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Dec 24, 2013, 2:32 AM
Post #1 of 5 (3817 views)

Registered: Oct 5, 2012
Posts: 14

Took climbing class
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So, since I felt I was stuck on 5A routes (5.8-5.9 for my American fellow climbers), I decided to follow a climbing class for beginners. It seems to have helped. Before the class I struggled really hard to finish a 5B (5.9) while now I can complete them with relative ease, I can finish some 5C's (5.10a) and even do some 6A's (5.10b) for about 70-80%
I especially learned to rely less on my arms and more on my legs and overall torso and back/abs muscles.

There are moments where I go back into old habits though: when I'm on a tough route and I can't really find a proper, clean way to get through, I go into "panic" mode and start muscling my way through which usually ends up with me getting exhausted and falling.
But I do have the feeling I improved.

Anyways, I often feel stability and balance is not my strongest point (coupled with my severe lack of being supple, it's a big showstopper) so is there any way, besides climbing more, to improve my balance? I understand it's mainly the core muscles, back muscles and abs that do this?

Secondly, some people are fast learners and seem to have the talent for being a good climber. Some of the guys in the class started climbing only about 4 months ago yet they're better than me to give you an example.
I seem to progress slower than those talented people... does that mean I will eventually reach a ceiling (figuratively) and stop progressing, or do I just have to keep at it and climb more?
The best way to become better at climbing is to climb a lot right?


(This post was edited by Snowbat on Dec 24, 2013, 2:33 AM)


Dec 24, 2013, 8:09 AM
Post #2 of 5 (3730 views)

Registered: Dec 5, 2002
Posts: 228

Re: [Snowbat] Took climbing class [In reply to]
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There are a lot of ways that you could do this. What you need to find is what will work for you and keep you going. Your CORE MUSCLES are the main group that will help the most, as you have stated. Do a lot of traversing on say a 15 to 25 degree wall and keep your butt pulled in. Doing this will help your climbing and work your CORE MUSCLES. This will help a little but will not build them up fast. I would traverse for my warm up when in the gym and do as I stated above.

Another thing that I would do is at the end of a gym secession I would do 3 sets of 1 to 2 min planks, help me.


Dec 24, 2013, 8:13 AM
Post #3 of 5 (3728 views)

Registered: Jun 27, 2006
Posts: 6087

Re: [Snowbat] Took climbing class [In reply to]
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It is entirely normal to regress into old habits when you are stressed out, tired, and panicked. A class teaches you certain techniques. But they become second nature with practice, lots and lots of it. Practice skills on easier routes. And try the harder routes multiple times, trying to apply the same skills. Don't think about finishing the route on the first try, so much as doing the moves well and keeping relaxed. After a few tries, you will finish it.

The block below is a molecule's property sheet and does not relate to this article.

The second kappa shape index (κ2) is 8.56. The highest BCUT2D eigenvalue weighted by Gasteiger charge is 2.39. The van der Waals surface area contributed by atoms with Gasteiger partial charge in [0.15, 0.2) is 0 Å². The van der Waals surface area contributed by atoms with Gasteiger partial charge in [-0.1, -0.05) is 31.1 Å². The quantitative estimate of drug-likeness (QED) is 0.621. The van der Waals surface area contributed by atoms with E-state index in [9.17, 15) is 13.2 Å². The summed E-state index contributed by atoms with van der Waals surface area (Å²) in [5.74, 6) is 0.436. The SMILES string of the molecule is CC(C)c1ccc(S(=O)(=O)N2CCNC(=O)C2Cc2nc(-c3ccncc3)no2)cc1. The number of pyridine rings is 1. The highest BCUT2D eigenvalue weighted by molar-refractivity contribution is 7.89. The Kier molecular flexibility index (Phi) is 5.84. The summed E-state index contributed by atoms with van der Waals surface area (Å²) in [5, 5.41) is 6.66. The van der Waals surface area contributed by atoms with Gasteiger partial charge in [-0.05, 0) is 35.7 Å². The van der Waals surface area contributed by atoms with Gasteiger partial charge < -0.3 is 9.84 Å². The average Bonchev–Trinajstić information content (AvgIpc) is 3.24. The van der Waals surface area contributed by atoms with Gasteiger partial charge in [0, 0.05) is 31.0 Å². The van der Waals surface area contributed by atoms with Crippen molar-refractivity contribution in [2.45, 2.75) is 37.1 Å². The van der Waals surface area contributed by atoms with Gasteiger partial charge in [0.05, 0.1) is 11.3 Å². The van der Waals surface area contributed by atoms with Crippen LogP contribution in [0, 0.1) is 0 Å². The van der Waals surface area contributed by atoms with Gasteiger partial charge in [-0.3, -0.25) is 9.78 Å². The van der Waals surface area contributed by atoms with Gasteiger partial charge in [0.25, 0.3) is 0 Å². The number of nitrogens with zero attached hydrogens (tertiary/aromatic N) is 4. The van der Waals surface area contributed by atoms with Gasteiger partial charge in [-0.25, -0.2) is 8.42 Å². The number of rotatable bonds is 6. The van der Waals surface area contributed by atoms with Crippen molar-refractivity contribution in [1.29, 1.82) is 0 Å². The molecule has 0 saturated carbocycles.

Climb with stronger people. Watch how they move. Ask for advice. And don't get discouraged.

People do a lot of different exercises for "core", most of them useless for climbing. But they could be good for general fitness or keeping opposing muscles strong. Same goes for yoga. Great for flexibility, balance and general body fitness. But not in climbing-specific way. So, if you feel compelled to do them, go ahead. But don't expect to see your climbing improve from it, unless you are particularly weak, overweight, or injured, to begin with.

As far as progressing at different levels, yes, that is normal, too. Don't compare yourself to others, compere yourself now to yourself 2 months ago, or a year ago. There is no reason why you need to stop progressing, if you are progressing at a slower rate. If you keep working on your weaknesses, and don't fall into the rut of doing the same things over and over, just because others are doing it, whether they work or not, you will get better.


Dec 24, 2013, 11:31 AM
Post #4 of 5 (3691 views)

Registered: Sep 17, 2005
Posts: 144

Re: [Snowbat] Took climbing class [In reply to]
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There are a lot of "methods" for improving, but none better than climbing at least 50-100 5.8s, then 50-100 5.9s, and moving on up (pun intended).

I think more people do a disservice to themselves by thinking they have to become an elite climber within a few months, "chasing the numbers" as we say, and are not content with becoming very proficient and really enjoying the moderates.

Years ago I climbed 5.10s all the time, but now that I am older (than before) I am going back and doing a lot of 5.7-5.9 climbs and really enjoying them, sprinkling in an occasional 5.10 when I am feeling good to spice up my life.

Climb for yourself not to impress others with your prowess.


Dec 24, 2013, 11:56 AM
Post #5 of 5 (3685 views)

Registered: May 20, 2006
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Re: [Snowbat] Took climbing class [In reply to]
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Concentrate on the factors that affect your balance. For me that mostly means foot placement and hip orientation. Try multiple approaches on the same route and see what works best. Mileage on routes that you can climb in control. Do a good deal of bouldering, which gives you concentrated high value training, because you get, generally, more balance intensive movement out of it, per foot, than route climbing. But do it at grades that you can control and evaluate the movement advantages of different postures.

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